I read some stuff on deterritorialization within 1000 Plats last night--Theorems of deterritorialization in "Year Zero: Faciality" and Theorems of deterritorialization in "1730: Becoming-Intense, Becoming Animal, Becoming Imperceptable..." Can't say that I related to any of it though, but I like the p. 387 quotation above. I'll browse some more tonight, plus read Symphonatic No. 1. Looking forward to more numbers. Already inspiring, might even riff off...

"It turns out that humpback whales riff off each other, remixing one another's songs, and developing trends and fashions in their singing over time." Who told them about composition?!?

"a vector of deterritorialization in perpetual motion." --it just so happens that over the weekend I collected (for a Quondam page) all of Miers Fisher's 1812 journal passages on Redheffer's Perpetual Motion Machine. Miers became quite an advocate. Too bad it turned out to be a hoax because it seems that Miers gave a lot of thought to the design principle, and may have actually been on to the real thing. He even waxed philosophical about the great potential of such a device with regard to labor. (And I get a kick over now living where these journal passages were written--same territory but so not the same.)

Sir Arthur Braagadocio
Apr 23, 07 10:15 pm
origin of symphonatic

haven't written one in 7 years, they aren't easy...so riff.

vado retro
Apr 23, 07 10:39 pm

No object can be tied down to any one sort of reality: a stone may be part of a wall, a piece of sculpture, a lethal weapon, a pebble on a beach, or anything else you like, just as this file in my hand can be metamorphosed into a shoe horn or a spoon, according to the way in which i use it... so when you ask me whether a particular form in one of my paintings depicts a woman's head, a fish, a vase, a bird, or all four at once, i can't give you a categorical answere, for this metamorphic, confusion is fundamental to what i am out of express... and then i occasionally introduce forms which have no literal meaning whatsoever. sometimes these are accidents which hpapen to suit my purpose, sometimes rhymes which echo other forms, and sometimes rhythmical motifs which help to integrate a composition and give it movement...objects don't exist for me except insofar as a rapport exist between them or between them and myself.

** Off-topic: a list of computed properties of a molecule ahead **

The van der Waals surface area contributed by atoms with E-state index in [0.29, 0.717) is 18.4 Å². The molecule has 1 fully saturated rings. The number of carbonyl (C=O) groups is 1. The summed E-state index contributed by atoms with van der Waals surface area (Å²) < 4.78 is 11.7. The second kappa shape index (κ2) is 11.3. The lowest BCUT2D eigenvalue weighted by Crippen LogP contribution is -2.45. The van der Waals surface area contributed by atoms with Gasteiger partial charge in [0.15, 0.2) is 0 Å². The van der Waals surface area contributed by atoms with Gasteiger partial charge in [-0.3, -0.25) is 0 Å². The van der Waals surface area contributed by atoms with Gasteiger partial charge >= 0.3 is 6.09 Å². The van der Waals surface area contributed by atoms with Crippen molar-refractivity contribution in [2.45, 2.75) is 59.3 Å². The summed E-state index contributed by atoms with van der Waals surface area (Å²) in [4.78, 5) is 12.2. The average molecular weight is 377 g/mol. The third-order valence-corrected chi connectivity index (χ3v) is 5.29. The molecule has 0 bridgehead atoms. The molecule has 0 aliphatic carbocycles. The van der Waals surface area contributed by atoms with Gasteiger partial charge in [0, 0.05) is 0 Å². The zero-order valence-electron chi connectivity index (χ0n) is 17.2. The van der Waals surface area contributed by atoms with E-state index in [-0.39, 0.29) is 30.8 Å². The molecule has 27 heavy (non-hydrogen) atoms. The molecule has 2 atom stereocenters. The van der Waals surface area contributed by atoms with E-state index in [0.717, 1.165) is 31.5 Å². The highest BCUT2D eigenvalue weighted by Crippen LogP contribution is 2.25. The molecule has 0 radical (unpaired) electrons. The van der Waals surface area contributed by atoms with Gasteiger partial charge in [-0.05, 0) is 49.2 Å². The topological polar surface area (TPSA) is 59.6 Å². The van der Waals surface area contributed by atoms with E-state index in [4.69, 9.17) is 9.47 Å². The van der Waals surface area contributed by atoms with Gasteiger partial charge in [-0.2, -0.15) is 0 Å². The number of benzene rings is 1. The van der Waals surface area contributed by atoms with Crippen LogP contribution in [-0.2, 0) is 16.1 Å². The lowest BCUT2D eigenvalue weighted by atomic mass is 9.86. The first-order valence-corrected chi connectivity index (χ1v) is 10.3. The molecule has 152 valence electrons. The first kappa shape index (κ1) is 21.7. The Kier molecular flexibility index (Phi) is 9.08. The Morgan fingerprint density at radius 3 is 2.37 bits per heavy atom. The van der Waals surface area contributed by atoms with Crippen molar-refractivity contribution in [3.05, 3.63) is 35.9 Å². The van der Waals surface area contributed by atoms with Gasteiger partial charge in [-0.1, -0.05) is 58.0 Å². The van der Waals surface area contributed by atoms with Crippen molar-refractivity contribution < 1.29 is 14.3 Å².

Apr 23, 07 10:58 pm

metamechanic, just looked up Fayette, MO on google maps.

Spent the summer of 1978 living/working in Perry, MO. Did H.A.B.S. work documenting buildings and towns that are now under Mark Twain Lake. One of the houses I did even turned out to be built on top of an Indian burial site. Some weekends zipped back and forth on back roads to Kansas City, and I think that's why the name Fayette seemed familiar to me. And as to fashion, I got my John Deere cap in Paris.

You don't happen to know Buzzard's Roost? It was my favorite spot in all Missouri.

Apr 23, 07 11:14 pm
Sir Arthur Braagadocio
Apr 23, 07 11:38 pm

so who is that, Thomas Berding? (vado)

i was born in '78 and i don't know Buzzard's Roost.

I rushed my first 100 yard football game against the Paris Coyotes as a Fayette Falcon my junior year of high school...
the funny thing about Paris, Mo is it is complete redneck country, those guys flew confederate flags after we beat them, the brothers of Fayette with our backing were having none of it.

that game against Paris would've been 1995 or so...i also found out that night that my high school girlfriend's father was cleaning his 12 gauge shotgun for me...it worked out in the end, fortunately.

what type of indian burial site? i'm 1/32 sioux according to my mother

does this count as a Volume discussion?


vado retro
Apr 24, 07 10:30 am

its willem dekooning.jeesh

Sir Arthur Braagadocio
Apr 24, 07 11:39 am

maybe the picture, but not the words...or at least some of in, but here it is rewritten, and actually quite contextual to this discussion.